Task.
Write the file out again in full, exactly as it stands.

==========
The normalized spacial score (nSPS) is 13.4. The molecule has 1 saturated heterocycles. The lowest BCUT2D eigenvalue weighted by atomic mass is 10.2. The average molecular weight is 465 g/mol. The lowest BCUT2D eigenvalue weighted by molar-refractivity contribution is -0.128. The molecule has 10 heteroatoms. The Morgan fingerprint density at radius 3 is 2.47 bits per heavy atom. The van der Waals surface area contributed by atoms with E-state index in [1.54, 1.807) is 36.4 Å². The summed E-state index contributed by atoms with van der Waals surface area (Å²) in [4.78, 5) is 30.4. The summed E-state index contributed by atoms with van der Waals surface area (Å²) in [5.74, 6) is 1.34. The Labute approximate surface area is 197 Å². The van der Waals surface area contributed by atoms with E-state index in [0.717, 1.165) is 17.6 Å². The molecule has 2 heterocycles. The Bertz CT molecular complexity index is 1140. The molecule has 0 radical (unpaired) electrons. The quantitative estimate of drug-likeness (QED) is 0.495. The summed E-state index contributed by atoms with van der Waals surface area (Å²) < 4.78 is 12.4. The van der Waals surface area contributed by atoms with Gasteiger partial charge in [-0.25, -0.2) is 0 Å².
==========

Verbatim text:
The normalized spacial score (nSPS) is 13.4. The molecule has 1 saturated heterocycles. The lowest BCUT2D eigenvalue weighted by atomic mass is 10.2. The average molecular weight is 465 g/mol. The lowest BCUT2D eigenvalue weighted by molar-refractivity contribution is -0.128. The molecule has 10 heteroatoms. The Morgan fingerprint density at radius 3 is 2.47 bits per heavy atom. The van der Waals surface area contributed by atoms with E-state index in [1.54, 1.807) is 36.4 Å². The summed E-state index contributed by atoms with van der Waals surface area (Å²) in [4.78, 5) is 30.4. The summed E-state index contributed by atoms with van der Waals surface area (Å²) in [5.74, 6) is 1.34. The Labute approximate surface area is 197 Å². The van der Waals surface area contributed by atoms with E-state index in [0.717, 1.165) is 17.6 Å². The molecule has 2 heterocycles. The Bertz CT molecular complexity index is 1140. The molecule has 0 radical (unpaired) electrons. The quantitative estimate of drug-likeness (QED) is 0.495. The summed E-state index contributed by atoms with van der Waals surface area (Å²) < 4.78 is 12.4. The van der Waals surface area contributed by atoms with Gasteiger partial charge in [-0.25, -0.2) is 0 Å².